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Do You Have the Right to See Your Grandchildren?

The state of California provides grandparents with certain rights, but what do those rights include? Do you have the right to see your grandchildren if their parent or guardian doesn’t want you to? How do you enforce your rights?

An experienced family law attorney can help you define and enforce your rights in various situations. The facts of each case often determine what rights are available, but here are some general guidelines.

Grandparents’ Rights are More Limited Than They Used to Be

Courts in California frequently used to award grandparents the ability to visit with their grandchildren even if the children’s parents objected and did not want the grandparents to be a part of the children’s lives. However, a decision by the U.S. Supreme Court required states to give more power to parents, ruling that parents have the final say when it comes to their children’s upbringing.

As a result, many states, including California, enacted new statutes imposing limits on the grandparents’ visitation rights. In some cases, grandparents also have the right to seek custody of their grandchildren, but those rights are also severely restricted.

Two-Step Process to Gain Visitation Rights

In order to be able to exercise the right to visit with your grandchild over the objection of the child’s parents, you need to satisfy two requirements. First, you must show that a situation exists that gives you the legal right to request visitation. Once you’ve satisfied the first element, then you must demonstrate that it is in the child’s best interests to grant you visitation rights. Because parents have so much control over their children’s lives, courts can only override their choices in very specific situations.

When a Grandparent is Allowed to Seek Visitation in California

To have the opportunity to demonstrate that grandparents should receive visitation rights, one of the following situations must exist:

  • The child’s parent (through whom the grandparents are related) has passed away
  • The child’s parents are divorced or living apart on an indefinite basis
  • One of the child’s parents has been gone for more than a month
  • One parent supports the grandparents’ request for visitation rights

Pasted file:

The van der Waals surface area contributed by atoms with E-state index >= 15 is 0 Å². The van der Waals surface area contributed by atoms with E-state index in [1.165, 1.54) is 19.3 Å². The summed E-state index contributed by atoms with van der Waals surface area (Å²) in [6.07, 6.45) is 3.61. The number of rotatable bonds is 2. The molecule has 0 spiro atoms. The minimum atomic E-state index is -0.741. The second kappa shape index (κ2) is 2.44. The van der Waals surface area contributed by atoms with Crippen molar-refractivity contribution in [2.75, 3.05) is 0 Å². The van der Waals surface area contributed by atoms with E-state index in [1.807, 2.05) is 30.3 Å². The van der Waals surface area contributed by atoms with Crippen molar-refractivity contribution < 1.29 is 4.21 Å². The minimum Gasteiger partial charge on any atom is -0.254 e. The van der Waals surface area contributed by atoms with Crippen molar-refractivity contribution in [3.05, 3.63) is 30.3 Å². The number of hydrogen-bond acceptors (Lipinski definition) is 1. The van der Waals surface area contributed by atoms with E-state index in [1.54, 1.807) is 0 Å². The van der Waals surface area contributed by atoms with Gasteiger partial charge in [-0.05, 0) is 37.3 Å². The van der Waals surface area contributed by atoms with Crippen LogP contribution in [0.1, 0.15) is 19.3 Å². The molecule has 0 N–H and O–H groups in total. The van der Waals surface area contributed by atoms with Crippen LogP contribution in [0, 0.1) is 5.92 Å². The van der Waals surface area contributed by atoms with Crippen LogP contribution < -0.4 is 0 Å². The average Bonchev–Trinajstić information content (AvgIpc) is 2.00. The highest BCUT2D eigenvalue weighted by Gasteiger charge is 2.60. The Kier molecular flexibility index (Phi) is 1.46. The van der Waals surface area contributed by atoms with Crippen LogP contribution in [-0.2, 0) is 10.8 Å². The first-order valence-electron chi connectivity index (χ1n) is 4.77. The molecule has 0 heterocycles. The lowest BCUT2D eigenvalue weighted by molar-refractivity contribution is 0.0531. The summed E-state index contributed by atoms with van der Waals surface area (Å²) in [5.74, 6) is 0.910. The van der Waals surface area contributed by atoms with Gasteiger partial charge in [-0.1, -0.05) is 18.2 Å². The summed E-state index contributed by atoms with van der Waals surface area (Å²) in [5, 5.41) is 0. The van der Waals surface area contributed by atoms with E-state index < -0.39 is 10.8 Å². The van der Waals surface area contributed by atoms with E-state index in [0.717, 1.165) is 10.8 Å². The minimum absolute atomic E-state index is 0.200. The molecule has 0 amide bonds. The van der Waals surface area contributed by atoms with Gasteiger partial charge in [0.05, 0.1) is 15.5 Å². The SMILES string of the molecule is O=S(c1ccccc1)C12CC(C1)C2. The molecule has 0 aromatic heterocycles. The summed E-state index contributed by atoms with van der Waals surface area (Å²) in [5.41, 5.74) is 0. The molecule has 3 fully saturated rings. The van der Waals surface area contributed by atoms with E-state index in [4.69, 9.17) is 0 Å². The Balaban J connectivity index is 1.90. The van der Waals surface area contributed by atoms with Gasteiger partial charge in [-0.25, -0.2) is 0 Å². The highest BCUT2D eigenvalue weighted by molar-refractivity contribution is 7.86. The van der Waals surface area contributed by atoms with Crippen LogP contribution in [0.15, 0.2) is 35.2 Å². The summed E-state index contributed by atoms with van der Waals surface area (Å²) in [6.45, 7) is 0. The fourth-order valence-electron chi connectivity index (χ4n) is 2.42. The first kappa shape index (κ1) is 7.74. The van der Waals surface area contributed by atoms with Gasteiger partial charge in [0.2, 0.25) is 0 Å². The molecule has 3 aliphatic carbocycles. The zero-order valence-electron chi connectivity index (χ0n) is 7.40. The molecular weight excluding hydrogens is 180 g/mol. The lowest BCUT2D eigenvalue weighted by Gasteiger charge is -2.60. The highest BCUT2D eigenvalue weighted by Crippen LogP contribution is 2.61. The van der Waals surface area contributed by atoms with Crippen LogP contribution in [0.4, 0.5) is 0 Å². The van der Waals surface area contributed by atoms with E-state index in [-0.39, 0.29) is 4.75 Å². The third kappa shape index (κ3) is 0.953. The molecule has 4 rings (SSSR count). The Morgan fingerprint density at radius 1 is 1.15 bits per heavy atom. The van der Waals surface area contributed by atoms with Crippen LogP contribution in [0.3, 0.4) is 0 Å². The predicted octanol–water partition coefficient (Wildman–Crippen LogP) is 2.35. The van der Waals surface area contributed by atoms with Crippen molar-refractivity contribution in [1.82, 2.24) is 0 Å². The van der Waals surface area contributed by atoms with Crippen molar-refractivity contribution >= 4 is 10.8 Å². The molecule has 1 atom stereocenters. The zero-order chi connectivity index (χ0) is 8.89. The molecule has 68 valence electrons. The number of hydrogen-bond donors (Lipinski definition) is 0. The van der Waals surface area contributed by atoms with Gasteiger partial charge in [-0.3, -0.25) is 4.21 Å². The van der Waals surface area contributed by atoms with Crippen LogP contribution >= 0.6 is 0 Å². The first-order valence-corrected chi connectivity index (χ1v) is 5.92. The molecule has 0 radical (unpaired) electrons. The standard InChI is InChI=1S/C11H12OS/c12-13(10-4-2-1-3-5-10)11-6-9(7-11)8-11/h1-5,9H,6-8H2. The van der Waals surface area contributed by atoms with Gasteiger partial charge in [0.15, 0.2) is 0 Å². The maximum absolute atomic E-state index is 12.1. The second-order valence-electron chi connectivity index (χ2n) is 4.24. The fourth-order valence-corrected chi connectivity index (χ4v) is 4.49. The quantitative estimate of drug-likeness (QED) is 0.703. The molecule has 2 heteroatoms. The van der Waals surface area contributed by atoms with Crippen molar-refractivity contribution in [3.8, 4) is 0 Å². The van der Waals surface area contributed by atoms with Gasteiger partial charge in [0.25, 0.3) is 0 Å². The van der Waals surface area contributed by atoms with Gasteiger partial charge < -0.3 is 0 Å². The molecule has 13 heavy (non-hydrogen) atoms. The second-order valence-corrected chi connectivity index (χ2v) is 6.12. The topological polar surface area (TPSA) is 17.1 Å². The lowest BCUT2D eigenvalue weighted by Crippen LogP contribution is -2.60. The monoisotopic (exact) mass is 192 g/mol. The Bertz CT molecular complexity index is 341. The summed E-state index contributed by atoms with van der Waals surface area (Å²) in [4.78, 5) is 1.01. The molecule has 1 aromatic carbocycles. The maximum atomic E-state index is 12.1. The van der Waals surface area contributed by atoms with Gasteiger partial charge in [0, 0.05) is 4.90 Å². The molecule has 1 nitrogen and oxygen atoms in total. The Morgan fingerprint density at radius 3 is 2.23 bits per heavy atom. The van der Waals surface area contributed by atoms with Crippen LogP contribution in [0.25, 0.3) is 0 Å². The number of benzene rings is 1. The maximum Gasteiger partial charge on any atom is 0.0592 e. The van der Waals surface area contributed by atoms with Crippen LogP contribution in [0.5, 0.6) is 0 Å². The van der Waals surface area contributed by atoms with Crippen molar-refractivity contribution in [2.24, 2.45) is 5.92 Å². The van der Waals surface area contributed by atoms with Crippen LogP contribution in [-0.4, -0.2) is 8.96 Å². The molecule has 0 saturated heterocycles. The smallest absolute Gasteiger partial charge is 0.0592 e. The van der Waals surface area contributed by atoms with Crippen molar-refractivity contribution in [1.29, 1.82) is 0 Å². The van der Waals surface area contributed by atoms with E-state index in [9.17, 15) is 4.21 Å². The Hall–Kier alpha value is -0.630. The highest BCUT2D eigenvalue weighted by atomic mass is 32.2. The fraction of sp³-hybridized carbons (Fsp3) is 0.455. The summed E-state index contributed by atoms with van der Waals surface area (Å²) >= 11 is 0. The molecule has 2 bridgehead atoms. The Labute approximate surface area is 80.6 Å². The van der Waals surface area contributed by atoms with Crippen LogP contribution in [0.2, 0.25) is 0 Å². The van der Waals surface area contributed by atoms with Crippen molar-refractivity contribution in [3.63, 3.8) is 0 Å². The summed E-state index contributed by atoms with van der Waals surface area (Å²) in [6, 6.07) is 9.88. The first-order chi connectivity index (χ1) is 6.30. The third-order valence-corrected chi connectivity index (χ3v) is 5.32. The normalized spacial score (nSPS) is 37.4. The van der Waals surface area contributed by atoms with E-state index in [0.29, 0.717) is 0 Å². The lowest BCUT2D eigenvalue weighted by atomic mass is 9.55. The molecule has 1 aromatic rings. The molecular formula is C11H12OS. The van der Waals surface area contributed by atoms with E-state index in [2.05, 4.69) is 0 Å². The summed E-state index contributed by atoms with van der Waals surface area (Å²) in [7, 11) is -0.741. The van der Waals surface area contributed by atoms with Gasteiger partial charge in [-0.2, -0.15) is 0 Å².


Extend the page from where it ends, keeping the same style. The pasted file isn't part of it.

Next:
• A stepparent has adopted the child
  • One of the child’s parents is confined in prison or an institution
  • The child does not live with either parent

If a grandparent gains visitation but the condition that qualified them to apply for visitation ceases to exist, the parent who objects to visitation can ask the court to terminate the grandparent’s rights. If a child’s parent is deceased and the child has been adopted by someone other than a stepparent or grandparent, then the grandparent is not in a position to seek visitation.

Proving That it is in the Child’s Best Interests to Grant Visitation

The law presumes that it is not in the child’s best interests to award visitation to a grandparent when one of the child’s parents objects to that visitation. Therefore, grandparents need to work hard to overcome this presumption and show why visitation serves the best interests of their grandchild. It is important to focus on how the child will suffer if the relationship is lost, rather than focusing on any detriment to the grandparent. The court will make decisions on the basis of the child’s interests only, so it does no good to point out how the loss of the relationship affects the grandparents.

Specifically, the court will need to see evidence of a preexisting relationship between the child and grandparent, and that relationship must have created such a bond between them that removing that relationship would be detrimental to the child. Once a grandparent has established that such a bond exists, the court weighs the child’s interests in having continued contact against the objecting parent’s right to exercise parental authority.

Negotiating a Solution

In many cases, when a parent objects to visitation by a grandparent, filing a lawsuit only makes the relationships worse, and it can be harmful to the child in the long run. Often it works better to have an attorney or mediator help family members to reach their own agreement on the subject. Moderated discussions between family members often help everyone understand the underlying nature of the conflict so that they can resolve issues or reach a compromise that allows for continued positive relationships in the future.

Talk to Holstrom, Block & Parke APLC About How We Could Help You Gain the Right to See Your Grandchildren

A child’s life is enriched through contact with family members, including grandparents. At Holstrom, Block & Parke, APLC, our team of Certified Family Law Specialists understand the most effective methods to help grandparents remain a part of their grandchildren’s lives. We invite you to call us at 855-426-9111 or schedule a consultation online to learn more about the ways we can assist in gaining visitation rights.

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